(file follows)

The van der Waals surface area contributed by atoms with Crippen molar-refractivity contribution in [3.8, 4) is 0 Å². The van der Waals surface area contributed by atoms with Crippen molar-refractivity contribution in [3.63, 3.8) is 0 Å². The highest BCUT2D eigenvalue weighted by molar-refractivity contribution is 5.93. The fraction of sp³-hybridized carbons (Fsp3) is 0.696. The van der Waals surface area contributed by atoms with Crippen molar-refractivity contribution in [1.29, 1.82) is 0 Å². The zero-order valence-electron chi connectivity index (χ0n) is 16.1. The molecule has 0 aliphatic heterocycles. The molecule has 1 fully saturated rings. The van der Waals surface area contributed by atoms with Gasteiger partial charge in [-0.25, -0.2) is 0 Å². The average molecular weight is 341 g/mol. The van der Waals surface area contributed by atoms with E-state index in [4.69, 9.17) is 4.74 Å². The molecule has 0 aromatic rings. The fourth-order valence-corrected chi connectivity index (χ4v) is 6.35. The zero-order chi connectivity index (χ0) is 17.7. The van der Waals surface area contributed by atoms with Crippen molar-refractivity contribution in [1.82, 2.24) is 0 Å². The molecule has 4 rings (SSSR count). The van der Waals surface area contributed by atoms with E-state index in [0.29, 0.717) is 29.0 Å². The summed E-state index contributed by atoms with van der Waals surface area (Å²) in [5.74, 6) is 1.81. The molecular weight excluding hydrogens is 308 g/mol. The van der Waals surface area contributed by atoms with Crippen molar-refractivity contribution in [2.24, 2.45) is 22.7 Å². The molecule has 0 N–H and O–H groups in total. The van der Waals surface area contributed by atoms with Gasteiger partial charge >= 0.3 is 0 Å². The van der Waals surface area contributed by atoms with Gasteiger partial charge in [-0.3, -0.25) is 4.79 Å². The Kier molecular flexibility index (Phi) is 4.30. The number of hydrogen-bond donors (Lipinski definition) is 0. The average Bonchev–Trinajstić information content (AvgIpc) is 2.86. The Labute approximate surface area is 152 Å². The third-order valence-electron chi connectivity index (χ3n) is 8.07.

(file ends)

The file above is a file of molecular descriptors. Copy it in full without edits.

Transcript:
The van der Waals surface area contributed by atoms with Crippen molar-refractivity contribution in [3.8, 4) is 0 Å². The van der Waals surface area contributed by atoms with Crippen molar-refractivity contribution in [3.63, 3.8) is 0 Å². The highest BCUT2D eigenvalue weighted by molar-refractivity contribution is 5.93. The fraction of sp³-hybridized carbons (Fsp3) is 0.696. The van der Waals surface area contributed by atoms with Crippen molar-refractivity contribution in [1.29, 1.82) is 0 Å². The zero-order valence-electron chi connectivity index (χ0n) is 16.1. The molecule has 0 aliphatic heterocycles. The molecule has 1 fully saturated rings. The van der Waals surface area contributed by atoms with Gasteiger partial charge in [-0.25, -0.2) is 0 Å². The average molecular weight is 341 g/mol. The van der Waals surface area contributed by atoms with E-state index in [4.69, 9.17) is 4.74 Å². The molecule has 0 aromatic rings. The fourth-order valence-corrected chi connectivity index (χ4v) is 6.35. The zero-order chi connectivity index (χ0) is 17.7. The van der Waals surface area contributed by atoms with Crippen molar-refractivity contribution in [1.82, 2.24) is 0 Å². The molecule has 4 rings (SSSR count). The van der Waals surface area contributed by atoms with E-state index in [0.29, 0.717) is 29.0 Å². The summed E-state index contributed by atoms with van der Waals surface area (Å²) in [5.74, 6) is 1.81. The molecular weight excluding hydrogens is 308 g/mol. The van der Waals surface area contributed by atoms with Crippen molar-refractivity contribution in [2.24, 2.45) is 22.7 Å². The molecule has 0 N–H and O–H groups in total. The van der Waals surface area contributed by atoms with Gasteiger partial charge >= 0.3 is 0 Å². The van der Waals surface area contributed by atoms with Gasteiger partial charge in [-0.3, -0.25) is 4.79 Å². The Kier molecular flexibility index (Phi) is 4.30. The number of hydrogen-bond donors (Lipinski definition) is 0. The average Bonchev–Trinajstić information content (AvgIpc) is 2.86. The Labute approximate surface area is 152 Å². The third-order valence-electron chi connectivity index (χ3n) is 8.07.